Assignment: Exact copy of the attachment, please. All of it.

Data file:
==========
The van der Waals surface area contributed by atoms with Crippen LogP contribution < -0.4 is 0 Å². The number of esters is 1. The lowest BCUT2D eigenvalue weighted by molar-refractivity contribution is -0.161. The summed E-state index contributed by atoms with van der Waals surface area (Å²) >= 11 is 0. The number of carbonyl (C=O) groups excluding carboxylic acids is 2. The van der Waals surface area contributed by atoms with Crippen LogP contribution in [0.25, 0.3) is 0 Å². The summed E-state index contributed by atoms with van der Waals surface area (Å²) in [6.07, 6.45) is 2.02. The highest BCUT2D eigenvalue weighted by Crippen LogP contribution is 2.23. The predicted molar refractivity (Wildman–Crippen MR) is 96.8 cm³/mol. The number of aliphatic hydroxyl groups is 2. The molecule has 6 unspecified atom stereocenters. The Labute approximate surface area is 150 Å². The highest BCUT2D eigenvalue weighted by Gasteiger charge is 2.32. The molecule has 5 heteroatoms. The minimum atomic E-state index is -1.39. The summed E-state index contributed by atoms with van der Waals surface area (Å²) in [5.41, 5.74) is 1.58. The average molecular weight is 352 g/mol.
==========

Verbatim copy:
The van der Waals surface area contributed by atoms with Crippen LogP contribution < -0.4 is 0 Å². The number of esters is 1. The lowest BCUT2D eigenvalue weighted by molar-refractivity contribution is -0.161. The summed E-state index contributed by atoms with van der Waals surface area (Å²) >= 11 is 0. The number of carbonyl (C=O) groups excluding carboxylic acids is 2. The van der Waals surface area contributed by atoms with Crippen LogP contribution in [0.25, 0.3) is 0 Å². The summed E-state index contributed by atoms with van der Waals surface area (Å²) in [6.07, 6.45) is 2.02. The highest BCUT2D eigenvalue weighted by Crippen LogP contribution is 2.23. The predicted molar refractivity (Wildman–Crippen MR) is 96.8 cm³/mol. The number of aliphatic hydroxyl groups is 2. The molecule has 6 unspecified atom stereocenters. The Labute approximate surface area is 150 Å². The highest BCUT2D eigenvalue weighted by Gasteiger charge is 2.32. The molecule has 5 heteroatoms. The minimum atomic E-state index is -1.39. The summed E-state index contributed by atoms with van der Waals surface area (Å²) in [5.41, 5.74) is 1.58. The average molecular weight is 352 g/mol.